ISLAMABAD: Calling for urgent steps for legislation on cyber security, experts on Tuesday warned that the government was not adequately prepared to deal with cyber threats.
Speaking at a seminar ‘Security in Cyber Space: Implications and Challenges’, experts said legislation and a well-defined policy on cyber security was needed to decide on the steps the government and other stakeholders in the country were required to take for defending against and responding to cyber attacks.
The seminar organised by Islamabad-based think tank, Centre for International Strategic Studies (CISS), examined the cyber issues and their implications, besides exploring the options for a national policy on cyber space.
“The government needs to strongly focus on this area to strategise its response to the emerging challenge,” executive director CISS retired Ambassador Sarwar Naqvi said in his closing remarks.
“Cyber space is an area where vulnerabilities of states against sub-state actors trying to achieve political objectives have become more apparent,” he said.
Say legislation and a well-defined policy on cyber security is needed
Chairman of the Task Force on Cyber Security, set up by the Senate Standing Committee on Defence, Ammar Jafri said that politicking and bureaucratic red-tape were preventing progress towards legislation on the crucial issue.
He said a draft law on cyber security had been submitted in the Senate a year ago, but nothing happened afterwards.
Government agencies, he maintained, suffered from confusion on the issue.
“Government policy on email was framed 20 years ago,” he said.
Mr Jafri, who also heads Pakistan Information Security Association, said law enforcement agencies should focus on gaining expertise in forensics for improving their capabilities in tracking criminals.
Mr Jafri regretted that emergency mechanisms for dealing with internet attacks – CERT - were not in place. He disclosed that Stuxnet virus that targeted Iran’s nuclear programme, also hit Pakistan, but luckily did not cause much damage here.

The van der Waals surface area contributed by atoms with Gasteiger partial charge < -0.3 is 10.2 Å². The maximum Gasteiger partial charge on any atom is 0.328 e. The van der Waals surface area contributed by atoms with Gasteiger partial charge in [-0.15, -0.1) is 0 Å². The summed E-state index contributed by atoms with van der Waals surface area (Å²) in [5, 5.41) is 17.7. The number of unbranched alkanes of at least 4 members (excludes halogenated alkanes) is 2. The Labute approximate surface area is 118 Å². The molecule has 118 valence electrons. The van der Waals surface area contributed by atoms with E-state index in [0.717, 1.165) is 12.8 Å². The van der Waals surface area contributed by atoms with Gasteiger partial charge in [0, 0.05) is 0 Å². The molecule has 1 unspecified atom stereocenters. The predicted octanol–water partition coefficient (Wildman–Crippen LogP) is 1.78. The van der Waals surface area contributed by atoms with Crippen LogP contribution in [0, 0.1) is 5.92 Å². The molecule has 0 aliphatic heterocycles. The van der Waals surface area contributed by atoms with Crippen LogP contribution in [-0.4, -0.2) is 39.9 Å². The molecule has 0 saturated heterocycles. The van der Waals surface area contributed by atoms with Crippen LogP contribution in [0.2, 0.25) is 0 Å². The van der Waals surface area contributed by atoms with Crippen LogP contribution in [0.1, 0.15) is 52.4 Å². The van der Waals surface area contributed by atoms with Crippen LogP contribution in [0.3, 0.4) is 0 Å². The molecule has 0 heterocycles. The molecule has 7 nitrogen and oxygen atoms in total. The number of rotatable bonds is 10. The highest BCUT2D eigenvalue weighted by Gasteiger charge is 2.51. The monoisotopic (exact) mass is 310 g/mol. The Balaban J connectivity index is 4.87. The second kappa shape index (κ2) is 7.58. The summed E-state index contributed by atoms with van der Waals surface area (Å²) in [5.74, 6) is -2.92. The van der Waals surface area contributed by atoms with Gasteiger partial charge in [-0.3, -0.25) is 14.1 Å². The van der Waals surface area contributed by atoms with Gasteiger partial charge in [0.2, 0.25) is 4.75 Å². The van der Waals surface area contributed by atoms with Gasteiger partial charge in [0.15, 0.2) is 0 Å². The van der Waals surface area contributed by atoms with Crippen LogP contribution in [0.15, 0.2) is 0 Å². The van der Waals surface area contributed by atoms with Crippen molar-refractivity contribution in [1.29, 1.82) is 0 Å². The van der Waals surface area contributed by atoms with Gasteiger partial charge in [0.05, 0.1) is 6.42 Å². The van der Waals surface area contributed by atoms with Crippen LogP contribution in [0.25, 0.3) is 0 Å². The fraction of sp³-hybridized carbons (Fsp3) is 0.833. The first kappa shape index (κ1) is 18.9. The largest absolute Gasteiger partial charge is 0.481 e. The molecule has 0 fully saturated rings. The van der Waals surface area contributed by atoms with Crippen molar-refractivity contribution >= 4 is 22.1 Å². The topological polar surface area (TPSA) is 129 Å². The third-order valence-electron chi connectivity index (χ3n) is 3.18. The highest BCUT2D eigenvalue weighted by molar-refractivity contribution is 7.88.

Defence analyst Dr Riffat Hussain said cyber warfare became an attractive option for the attacker because it used latest innovation, allowed anonymity, provided disproportionate power to otherwise weaker actors, low entry cost, cheaper in execution, easy delivery, proliferation of tools and avoided use of combat troops.
International law expert Ahmer Bilal Soofi also emphasised on enacting domestic legislation on cyber security.
Mr Soofi and Dr Tughral Yamin deliberated on the international laws applicable to cyber attacks.
Mr Soofi said international jurists viewed cyber attack on a country as a conflict situation. Cyber attack, by a state, would be viewed as use of force.
Mr Yamin looked at it differently.
His opinion was that the law of war specifies that the initial attack must be attributed before a counter-attack is permitted.
Cyber attacks, at least at the initial stage, provide anonymity to the attacker.
Legal experts in the US, he said, contend that law of war covered cyber space.
Mr Yamin, who heads Centre for International Peace and Stability at National University of Science and Technology, proposed confidence building measures between India and Pakistan on cyber security to avert “a worst case scenario that could be triggered by unscrupulous info space activity”.
He said the prospects of an unintentional war occurring due to malicious cyber activity cannot be ruled out.
Mr Yamin said all regional groupings except Saarc were working for an arrangement on cyber security.
Regretting political indifference on the issue, Mr Yamin said, a cyber crimes bill was also lying pending in the parliament.
Published in Dawn, October 1st , 2014